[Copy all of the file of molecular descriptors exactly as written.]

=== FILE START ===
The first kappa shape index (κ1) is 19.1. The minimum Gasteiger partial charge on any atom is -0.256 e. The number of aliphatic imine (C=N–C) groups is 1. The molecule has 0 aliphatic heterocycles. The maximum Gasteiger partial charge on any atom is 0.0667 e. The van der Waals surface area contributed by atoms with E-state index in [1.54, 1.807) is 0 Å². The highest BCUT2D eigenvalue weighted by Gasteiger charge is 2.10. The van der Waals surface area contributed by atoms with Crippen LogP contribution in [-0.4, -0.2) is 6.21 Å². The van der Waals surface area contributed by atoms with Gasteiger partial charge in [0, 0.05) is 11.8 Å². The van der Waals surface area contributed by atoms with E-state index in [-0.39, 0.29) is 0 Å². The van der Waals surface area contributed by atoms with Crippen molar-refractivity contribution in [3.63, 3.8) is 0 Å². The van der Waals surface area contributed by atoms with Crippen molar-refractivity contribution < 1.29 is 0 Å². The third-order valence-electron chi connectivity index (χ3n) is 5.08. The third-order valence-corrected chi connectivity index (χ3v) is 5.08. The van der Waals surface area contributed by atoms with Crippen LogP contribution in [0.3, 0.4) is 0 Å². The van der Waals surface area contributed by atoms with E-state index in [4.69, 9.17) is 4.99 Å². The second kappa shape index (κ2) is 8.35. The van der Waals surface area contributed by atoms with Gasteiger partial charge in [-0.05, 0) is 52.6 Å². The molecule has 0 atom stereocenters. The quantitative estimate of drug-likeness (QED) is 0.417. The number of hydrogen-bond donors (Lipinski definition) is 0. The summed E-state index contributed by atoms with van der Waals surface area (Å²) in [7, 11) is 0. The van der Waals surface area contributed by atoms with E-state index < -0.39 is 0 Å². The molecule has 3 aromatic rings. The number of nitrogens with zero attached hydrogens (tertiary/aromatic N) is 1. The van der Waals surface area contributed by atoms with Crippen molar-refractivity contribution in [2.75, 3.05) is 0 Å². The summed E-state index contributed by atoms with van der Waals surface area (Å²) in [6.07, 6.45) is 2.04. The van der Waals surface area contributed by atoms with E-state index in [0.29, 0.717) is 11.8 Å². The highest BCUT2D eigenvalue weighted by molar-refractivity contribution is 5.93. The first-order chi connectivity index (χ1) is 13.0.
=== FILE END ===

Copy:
The first kappa shape index (κ1) is 19.1. The minimum Gasteiger partial charge on any atom is -0.256 e. The number of aliphatic imine (C=N–C) groups is 1. The molecule has 0 aliphatic heterocycles. The maximum Gasteiger partial charge on any atom is 0.0667 e. The van der Waals surface area contributed by atoms with E-state index in [1.54, 1.807) is 0 Å². The highest BCUT2D eigenvalue weighted by Gasteiger charge is 2.10. The van der Waals surface area contributed by atoms with Crippen LogP contribution in [-0.4, -0.2) is 6.21 Å². The van der Waals surface area contributed by atoms with Gasteiger partial charge in [0, 0.05) is 11.8 Å². The van der Waals surface area contributed by atoms with E-state index in [-0.39, 0.29) is 0 Å². The van der Waals surface area contributed by atoms with Crippen molar-refractivity contribution in [3.63, 3.8) is 0 Å². The van der Waals surface area contributed by atoms with Crippen molar-refractivity contribution < 1.29 is 0 Å². The third-order valence-electron chi connectivity index (χ3n) is 5.08. The third-order valence-corrected chi connectivity index (χ3v) is 5.08. The van der Waals surface area contributed by atoms with Crippen LogP contribution in [0.3, 0.4) is 0 Å². The van der Waals surface area contributed by atoms with E-state index in [4.69, 9.17) is 4.99 Å². The second kappa shape index (κ2) is 8.35. The van der Waals surface area contributed by atoms with Gasteiger partial charge in [-0.05, 0) is 52.6 Å². The molecule has 0 atom stereocenters. The quantitative estimate of drug-likeness (QED) is 0.417. The number of hydrogen-bond donors (Lipinski definition) is 0. The summed E-state index contributed by atoms with van der Waals surface area (Å²) in [7, 11) is 0. The van der Waals surface area contributed by atoms with E-state index < -0.39 is 0 Å². The molecule has 3 aromatic rings. The number of nitrogens with zero attached hydrogens (tertiary/aromatic N) is 1. The van der Waals surface area contributed by atoms with Crippen molar-refractivity contribution in [2.75, 3.05) is 0 Å². The summed E-state index contributed by atoms with van der Waals surface area (Å²) in [6.07, 6.45) is 2.04. The van der Waals surface area contributed by atoms with E-state index in [0.29, 0.717) is 11.8 Å². The highest BCUT2D eigenvalue weighted by molar-refractivity contribution is 5.93. The first-order chi connectivity index (χ1) is 13.0.